The tenets of Marxism-Leninism pointed the way to a glorious future on earth and in outer space. Lenin told the British science fiction writer H.G. Wells, who interviewed him at the Kremlin in 1920, that if life were discovered on other planets, revolutionary violence would no longer be necessary: ‘If we succeed in making contact with the other planets, all our philosophical, social and moral ideas will have to be revised, and in this event these potentialities will become limitless and will put an end to violence as a necessary means of progress.’
Technology and modernization campaigns were the tools for reaching this destination. With Soviet cosmonauts (‘navigators of the universe’) in the East and American astronauts (‘navigators of the stars’) in the West, the space race mirrored the arms race. The Soviets struck first with the successful launch of the Sputnik satellite in 1957, followed soon after by Yuri Gagarin’s mission into space.
The achievements of the space program in the USSR came at a great cost, and the realities back on earth were relatively grim. But the underlying philosophy of Soviet communism compensated for this by promising a future that would justify sacrifice. What has become known as ‘propaganda’ was simply the visual and textual promotion of what will be rather than what was.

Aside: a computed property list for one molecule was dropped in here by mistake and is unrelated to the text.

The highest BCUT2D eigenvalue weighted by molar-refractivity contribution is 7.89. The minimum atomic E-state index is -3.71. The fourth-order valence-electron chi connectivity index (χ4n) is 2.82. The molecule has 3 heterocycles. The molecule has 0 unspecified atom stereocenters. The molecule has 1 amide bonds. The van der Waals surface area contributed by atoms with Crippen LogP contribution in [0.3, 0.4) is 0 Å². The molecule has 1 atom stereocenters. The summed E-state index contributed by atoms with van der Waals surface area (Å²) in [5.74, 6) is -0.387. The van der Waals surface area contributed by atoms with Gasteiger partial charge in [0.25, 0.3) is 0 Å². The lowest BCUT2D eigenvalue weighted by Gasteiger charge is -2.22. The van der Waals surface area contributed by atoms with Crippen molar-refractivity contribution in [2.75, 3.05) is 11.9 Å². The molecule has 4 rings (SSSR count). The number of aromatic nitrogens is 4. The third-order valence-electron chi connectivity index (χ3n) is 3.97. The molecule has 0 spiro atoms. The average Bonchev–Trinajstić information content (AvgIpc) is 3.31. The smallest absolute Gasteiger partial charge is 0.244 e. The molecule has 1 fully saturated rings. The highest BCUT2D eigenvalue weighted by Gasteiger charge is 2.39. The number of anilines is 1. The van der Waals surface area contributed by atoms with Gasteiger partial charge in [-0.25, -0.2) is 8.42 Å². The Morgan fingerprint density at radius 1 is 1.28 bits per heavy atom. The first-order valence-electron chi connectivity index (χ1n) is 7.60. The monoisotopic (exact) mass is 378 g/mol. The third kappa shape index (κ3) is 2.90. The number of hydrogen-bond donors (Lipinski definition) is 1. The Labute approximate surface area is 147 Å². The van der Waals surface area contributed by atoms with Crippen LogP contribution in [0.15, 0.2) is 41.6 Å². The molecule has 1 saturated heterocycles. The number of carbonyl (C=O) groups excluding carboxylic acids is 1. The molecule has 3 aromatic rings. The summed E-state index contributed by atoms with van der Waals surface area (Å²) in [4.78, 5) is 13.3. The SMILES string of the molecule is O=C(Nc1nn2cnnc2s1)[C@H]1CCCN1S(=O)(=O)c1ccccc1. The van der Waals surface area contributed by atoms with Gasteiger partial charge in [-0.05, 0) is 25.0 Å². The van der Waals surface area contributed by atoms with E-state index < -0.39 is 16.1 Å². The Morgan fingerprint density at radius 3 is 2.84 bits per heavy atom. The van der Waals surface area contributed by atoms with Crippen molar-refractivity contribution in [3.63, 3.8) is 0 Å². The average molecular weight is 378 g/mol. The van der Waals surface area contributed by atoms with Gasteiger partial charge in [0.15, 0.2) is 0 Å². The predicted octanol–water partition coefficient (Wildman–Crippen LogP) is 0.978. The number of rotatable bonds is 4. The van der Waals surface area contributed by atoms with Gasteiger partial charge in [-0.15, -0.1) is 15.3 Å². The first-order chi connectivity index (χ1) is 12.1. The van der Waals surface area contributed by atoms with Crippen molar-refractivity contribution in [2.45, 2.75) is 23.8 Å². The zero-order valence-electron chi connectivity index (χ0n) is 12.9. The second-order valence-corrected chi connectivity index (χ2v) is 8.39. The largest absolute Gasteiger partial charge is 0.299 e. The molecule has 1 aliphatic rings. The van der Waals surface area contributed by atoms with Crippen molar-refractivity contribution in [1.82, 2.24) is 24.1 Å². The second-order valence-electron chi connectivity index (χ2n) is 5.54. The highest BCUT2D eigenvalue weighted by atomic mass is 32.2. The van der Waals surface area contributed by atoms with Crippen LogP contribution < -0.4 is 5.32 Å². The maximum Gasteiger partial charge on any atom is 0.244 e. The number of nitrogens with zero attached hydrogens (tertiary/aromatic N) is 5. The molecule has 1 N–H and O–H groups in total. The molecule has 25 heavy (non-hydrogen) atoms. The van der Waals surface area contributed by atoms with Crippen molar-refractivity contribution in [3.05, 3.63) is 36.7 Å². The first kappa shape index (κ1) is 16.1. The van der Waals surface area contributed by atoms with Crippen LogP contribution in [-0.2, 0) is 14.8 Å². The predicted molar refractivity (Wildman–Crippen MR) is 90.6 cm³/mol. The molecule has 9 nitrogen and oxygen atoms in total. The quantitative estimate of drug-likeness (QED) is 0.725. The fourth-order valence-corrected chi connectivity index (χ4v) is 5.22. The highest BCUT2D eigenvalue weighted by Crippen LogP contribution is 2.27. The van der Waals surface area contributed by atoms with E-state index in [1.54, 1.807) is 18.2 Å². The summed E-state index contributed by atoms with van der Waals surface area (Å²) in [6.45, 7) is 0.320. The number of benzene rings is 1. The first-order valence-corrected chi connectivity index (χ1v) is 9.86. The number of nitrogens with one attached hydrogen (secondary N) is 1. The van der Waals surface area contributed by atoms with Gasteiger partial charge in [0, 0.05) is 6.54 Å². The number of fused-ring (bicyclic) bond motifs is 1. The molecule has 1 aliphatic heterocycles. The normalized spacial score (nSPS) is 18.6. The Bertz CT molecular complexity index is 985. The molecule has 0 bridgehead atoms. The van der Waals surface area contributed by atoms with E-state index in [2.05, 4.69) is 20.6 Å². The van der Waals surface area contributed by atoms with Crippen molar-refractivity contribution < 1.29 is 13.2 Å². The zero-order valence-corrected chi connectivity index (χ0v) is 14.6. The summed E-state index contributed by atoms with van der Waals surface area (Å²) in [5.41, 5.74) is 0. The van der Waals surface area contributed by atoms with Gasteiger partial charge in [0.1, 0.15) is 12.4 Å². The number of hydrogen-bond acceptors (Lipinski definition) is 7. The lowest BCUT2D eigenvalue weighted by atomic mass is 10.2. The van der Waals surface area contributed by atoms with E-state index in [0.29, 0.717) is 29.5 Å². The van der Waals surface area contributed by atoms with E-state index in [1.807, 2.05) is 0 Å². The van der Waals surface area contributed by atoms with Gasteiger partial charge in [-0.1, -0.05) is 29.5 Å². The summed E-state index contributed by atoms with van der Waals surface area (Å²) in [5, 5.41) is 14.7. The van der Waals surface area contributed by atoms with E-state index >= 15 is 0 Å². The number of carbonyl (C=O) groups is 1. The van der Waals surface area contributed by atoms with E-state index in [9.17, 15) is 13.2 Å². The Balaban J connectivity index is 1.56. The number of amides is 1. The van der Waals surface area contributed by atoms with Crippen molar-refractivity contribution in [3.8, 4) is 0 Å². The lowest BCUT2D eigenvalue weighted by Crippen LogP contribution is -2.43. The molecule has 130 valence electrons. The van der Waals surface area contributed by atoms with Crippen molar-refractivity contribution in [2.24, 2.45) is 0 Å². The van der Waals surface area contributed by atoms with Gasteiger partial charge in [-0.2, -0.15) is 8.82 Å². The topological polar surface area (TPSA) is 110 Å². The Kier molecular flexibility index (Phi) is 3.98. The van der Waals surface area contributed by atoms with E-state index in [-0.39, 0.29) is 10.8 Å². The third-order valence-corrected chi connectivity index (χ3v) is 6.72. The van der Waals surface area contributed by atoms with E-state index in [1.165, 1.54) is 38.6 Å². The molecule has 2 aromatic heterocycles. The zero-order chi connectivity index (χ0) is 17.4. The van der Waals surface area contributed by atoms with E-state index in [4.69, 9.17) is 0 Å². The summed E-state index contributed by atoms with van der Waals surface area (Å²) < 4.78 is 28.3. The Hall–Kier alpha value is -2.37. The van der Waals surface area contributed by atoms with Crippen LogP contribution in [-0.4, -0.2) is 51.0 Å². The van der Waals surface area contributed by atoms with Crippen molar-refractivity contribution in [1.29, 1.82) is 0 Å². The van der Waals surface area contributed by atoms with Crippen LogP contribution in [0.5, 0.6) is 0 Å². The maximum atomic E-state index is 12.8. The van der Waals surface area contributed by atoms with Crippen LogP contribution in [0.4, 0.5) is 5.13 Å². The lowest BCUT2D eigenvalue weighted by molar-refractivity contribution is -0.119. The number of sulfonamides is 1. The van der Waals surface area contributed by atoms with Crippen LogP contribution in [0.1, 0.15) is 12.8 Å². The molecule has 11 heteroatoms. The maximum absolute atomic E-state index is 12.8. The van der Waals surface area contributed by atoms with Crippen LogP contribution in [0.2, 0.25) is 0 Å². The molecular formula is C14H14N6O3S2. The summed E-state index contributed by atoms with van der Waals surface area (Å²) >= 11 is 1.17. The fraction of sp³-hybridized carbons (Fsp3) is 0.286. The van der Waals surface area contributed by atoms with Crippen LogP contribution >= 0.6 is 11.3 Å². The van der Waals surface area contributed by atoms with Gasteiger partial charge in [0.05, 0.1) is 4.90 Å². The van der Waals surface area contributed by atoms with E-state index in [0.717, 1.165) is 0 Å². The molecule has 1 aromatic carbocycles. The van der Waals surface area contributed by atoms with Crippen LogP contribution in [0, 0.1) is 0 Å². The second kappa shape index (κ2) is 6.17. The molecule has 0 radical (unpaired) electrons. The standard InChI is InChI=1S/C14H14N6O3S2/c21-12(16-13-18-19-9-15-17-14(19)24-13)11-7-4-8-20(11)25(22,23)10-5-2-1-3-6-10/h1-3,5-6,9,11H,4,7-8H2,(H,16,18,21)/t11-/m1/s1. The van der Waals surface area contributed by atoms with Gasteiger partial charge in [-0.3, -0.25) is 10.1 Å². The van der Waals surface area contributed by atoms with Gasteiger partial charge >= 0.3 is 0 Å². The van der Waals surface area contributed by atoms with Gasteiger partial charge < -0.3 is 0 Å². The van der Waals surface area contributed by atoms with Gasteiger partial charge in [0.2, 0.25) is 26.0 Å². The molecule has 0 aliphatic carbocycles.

From the early days of the USSR, when most of the population was illiterate, posters, along with film, were powerful tools for creating a common understanding – and adherence to – the authorities’ goals. The best – and most loyal – graphic artists and designers were engaged to create a new visual vocabulary. Space posters, a subgenre of political posters, are some of the most visually stunning representations of the promises of the Soviet state – promises that ended in decades of stagnation and, ultimately, economic and political collapse.
These remnants of a former era, when a Soviet life in space seemed all but predestined, now reside in the Wende Museum in Los Angeles, a center for research and scholarship on the subject of visual and material culture of the Soviet Bloc.